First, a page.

I need say no more, but leave it to my good friend & Co-writer for eLanka, Bernard VanCuylenberg to bring to our many thousands of “on-line” readers, a fascinating “history lesson” on “SIGIRIYA”. What this guy does not know, on the subjects he writes about, is not worth knowing. We are proud to have him on our eLanka team. Desmond Kelly.

The Sigiriya Sagas by Bernard VanCuylenburg

PREFACE TO THE SIGIRIYA SAGAS

Scholars and students of  history and the academic world in general owe a debt of gratitude to the late great Professor Senerat Paranavitane for his epic tome, “The Story of Sigiriya”. Had he not undertaken this colossal task in a literary sense, the story of Sigiriya and the absorbing detail in which the drama of Sigiriya was enacted would have been lost to posterity. The chronicler who wrote the story of Sigiriya in the Culavamsa has barely scratched the surface. In fact, in the great chronicle, the entire story ends with two chapters !  

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THE UDARATA MENIKE – THE MAID OF THE MISTS

by Bernard VanCuylenburg.

Source: By Kalpabas at the English language Wikipedia, CC BY-SA 3.0, https://commons.wikimedia.org/w/index.php?curid=18876727

My Dad was on Carolina Group, Watawala for 28 years, and before he retired, he planted in Bandarawela for four years. Carolina was a huge estate of 2330 acres. By a topographical twist of fate, the railway line from Colombo to Badulla ran  through one of the divisions of Carolina Group called Mt.Jean. In fact  the Watawala  railway station was located on Mt.Jean division, and on land which was owned by the Carolina Tea Company Limited. 

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HITTING THE RIGHT NOTE – A MUSICAL ODYSSEY by Bernard VanCuylenburg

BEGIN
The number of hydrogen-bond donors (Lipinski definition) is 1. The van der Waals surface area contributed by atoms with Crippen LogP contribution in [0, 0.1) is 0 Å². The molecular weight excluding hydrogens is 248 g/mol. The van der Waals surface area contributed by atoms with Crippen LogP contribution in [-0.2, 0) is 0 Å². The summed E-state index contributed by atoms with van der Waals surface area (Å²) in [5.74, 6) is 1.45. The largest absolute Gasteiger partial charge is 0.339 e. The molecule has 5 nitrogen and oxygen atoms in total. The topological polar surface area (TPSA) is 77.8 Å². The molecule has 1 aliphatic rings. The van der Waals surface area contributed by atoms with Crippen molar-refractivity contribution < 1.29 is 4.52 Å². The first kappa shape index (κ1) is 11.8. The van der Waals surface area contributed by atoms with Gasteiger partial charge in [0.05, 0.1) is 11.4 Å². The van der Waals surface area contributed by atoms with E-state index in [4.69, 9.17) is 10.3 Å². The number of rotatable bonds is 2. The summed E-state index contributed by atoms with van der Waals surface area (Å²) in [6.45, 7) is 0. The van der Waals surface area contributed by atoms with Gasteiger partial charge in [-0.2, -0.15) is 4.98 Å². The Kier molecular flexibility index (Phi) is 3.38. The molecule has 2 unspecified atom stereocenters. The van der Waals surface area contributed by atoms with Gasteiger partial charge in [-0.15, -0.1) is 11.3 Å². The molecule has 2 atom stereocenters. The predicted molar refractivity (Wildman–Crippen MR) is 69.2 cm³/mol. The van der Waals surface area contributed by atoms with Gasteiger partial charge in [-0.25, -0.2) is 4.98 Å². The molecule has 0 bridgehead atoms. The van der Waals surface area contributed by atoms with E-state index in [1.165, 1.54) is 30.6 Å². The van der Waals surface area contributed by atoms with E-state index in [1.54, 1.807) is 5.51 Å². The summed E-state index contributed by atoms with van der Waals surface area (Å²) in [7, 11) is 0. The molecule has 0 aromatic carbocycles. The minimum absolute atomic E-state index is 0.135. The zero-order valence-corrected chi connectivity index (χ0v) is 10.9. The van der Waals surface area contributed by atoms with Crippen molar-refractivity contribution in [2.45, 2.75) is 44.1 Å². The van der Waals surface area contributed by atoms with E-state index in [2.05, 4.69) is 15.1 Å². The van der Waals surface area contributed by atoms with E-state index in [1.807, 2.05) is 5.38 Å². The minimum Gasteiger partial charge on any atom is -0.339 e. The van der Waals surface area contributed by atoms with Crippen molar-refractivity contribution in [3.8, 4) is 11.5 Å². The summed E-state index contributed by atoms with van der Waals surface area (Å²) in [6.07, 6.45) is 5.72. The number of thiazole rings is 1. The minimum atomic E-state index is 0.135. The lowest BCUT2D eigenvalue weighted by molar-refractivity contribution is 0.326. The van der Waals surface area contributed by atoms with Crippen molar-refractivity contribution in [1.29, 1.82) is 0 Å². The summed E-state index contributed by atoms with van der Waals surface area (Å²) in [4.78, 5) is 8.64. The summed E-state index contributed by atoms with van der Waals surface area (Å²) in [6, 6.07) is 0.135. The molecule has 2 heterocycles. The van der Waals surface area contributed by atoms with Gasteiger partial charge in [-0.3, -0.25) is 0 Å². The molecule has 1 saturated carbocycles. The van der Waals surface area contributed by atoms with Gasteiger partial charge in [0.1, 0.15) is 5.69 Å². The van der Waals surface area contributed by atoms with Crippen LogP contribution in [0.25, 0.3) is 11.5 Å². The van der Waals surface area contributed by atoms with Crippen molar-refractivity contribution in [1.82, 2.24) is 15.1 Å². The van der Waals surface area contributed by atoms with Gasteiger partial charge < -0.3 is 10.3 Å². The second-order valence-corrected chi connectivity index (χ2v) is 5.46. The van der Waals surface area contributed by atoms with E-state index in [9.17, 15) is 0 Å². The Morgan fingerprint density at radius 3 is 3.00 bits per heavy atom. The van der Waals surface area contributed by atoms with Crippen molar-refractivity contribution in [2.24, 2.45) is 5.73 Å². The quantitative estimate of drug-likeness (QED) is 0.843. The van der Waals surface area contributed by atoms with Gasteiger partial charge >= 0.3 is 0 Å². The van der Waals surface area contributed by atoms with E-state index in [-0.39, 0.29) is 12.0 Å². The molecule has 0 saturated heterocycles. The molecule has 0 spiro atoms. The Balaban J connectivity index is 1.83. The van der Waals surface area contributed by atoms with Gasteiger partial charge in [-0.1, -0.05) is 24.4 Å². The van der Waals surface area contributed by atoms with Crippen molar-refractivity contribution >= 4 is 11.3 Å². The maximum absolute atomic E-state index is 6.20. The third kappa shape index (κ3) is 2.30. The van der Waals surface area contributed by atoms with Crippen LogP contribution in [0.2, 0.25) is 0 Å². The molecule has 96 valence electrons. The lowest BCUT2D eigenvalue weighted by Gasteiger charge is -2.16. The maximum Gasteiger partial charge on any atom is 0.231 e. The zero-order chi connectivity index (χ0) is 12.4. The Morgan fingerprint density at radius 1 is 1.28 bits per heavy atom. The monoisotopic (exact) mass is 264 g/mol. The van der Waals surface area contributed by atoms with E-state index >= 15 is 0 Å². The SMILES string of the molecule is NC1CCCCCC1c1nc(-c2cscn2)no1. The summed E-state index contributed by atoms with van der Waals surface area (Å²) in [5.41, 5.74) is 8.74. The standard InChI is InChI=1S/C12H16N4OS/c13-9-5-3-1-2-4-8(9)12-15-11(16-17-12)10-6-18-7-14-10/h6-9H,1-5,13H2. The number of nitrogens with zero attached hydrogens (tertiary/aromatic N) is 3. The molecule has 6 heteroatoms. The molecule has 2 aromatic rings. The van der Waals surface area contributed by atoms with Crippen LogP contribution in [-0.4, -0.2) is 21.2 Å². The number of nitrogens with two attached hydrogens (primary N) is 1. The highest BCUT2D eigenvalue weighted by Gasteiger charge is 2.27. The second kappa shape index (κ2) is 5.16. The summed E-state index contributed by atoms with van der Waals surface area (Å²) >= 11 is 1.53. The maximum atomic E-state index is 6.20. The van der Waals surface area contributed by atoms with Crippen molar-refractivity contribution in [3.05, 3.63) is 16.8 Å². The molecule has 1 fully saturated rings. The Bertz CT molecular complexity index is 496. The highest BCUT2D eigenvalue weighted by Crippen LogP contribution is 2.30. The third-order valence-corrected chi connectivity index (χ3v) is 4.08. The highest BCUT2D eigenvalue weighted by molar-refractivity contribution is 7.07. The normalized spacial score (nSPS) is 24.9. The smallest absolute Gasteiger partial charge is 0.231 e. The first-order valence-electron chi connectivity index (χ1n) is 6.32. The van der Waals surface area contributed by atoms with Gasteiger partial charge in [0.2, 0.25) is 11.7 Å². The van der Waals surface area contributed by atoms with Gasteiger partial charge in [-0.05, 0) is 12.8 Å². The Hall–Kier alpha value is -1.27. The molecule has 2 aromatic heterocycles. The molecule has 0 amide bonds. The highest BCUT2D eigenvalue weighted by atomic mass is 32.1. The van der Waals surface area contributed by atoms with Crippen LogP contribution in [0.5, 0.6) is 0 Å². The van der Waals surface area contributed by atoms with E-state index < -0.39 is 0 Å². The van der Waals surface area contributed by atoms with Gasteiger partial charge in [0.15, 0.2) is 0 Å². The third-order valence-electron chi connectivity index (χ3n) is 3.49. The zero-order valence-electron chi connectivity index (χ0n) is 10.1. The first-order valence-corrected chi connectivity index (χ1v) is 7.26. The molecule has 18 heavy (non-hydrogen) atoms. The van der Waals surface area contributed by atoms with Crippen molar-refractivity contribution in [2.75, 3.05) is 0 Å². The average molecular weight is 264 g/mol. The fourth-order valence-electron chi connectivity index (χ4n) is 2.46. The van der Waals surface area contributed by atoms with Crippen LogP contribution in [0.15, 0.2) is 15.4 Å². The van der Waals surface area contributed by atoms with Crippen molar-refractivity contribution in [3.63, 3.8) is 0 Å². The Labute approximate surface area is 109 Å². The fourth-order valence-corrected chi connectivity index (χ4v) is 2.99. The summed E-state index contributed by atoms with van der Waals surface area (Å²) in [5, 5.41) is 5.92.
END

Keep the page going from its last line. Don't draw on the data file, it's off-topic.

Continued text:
Dear members & readers of eLanka, I have been extremely fortunate to meet, and, in turn, introduce all of you to Bernard VanCuylenberg, another good Dutch Burgher from Lanka, who, in my opinion, is a “Superb writer of Stories”, in poetic vein, “Bernard Van, is a man, who certainly can”.

There are not too many “writers” who are perfectionists.

Bernard is one of them and his expertise can now be shared by all of us. Every “story” coming in from Bernard will, of course, bear his name, as the writer. We are indeed lucky to have him write for us.  Desmond Kelly.

HITTING THE RIGHT NOTE – A MUSICAL ODYSSEY by Bernard VanCuylenburg

In contrast to the lyrical title of this article, I am compelled to refer to the writings of Celaleddin Rumi one of  the world’s greatest mystic philosophers who lived in the 13th century, in Turkey. His poetic and religious works mostly in Persian are some of the most beloved and respected in the Islamic world. He wrote “Jars of spring water are not enough. Take us down to the river !” In essence, what he was saying is that if you wish to get to the heart of the matter on any subject, go to the source. Do not be content with heresay or form your opinions and convictions by listening to others.

Growing up in that great educational institution by the river, Saint Anthony’s College in Kandy, my schoolmates and I were exposed to various genres of music   –  classical, pop, church music (particularly if one was a chorister) and oriental. Listening to the music of the day in college or at home during the holidays, and having read about the artistes and singers who influenced our musical tastes, and later played in bands after I left college, I harboured a desire to  – in some future time  –  go to the source where this music had its genesis. In October last year I gave wings to my dreams, literally.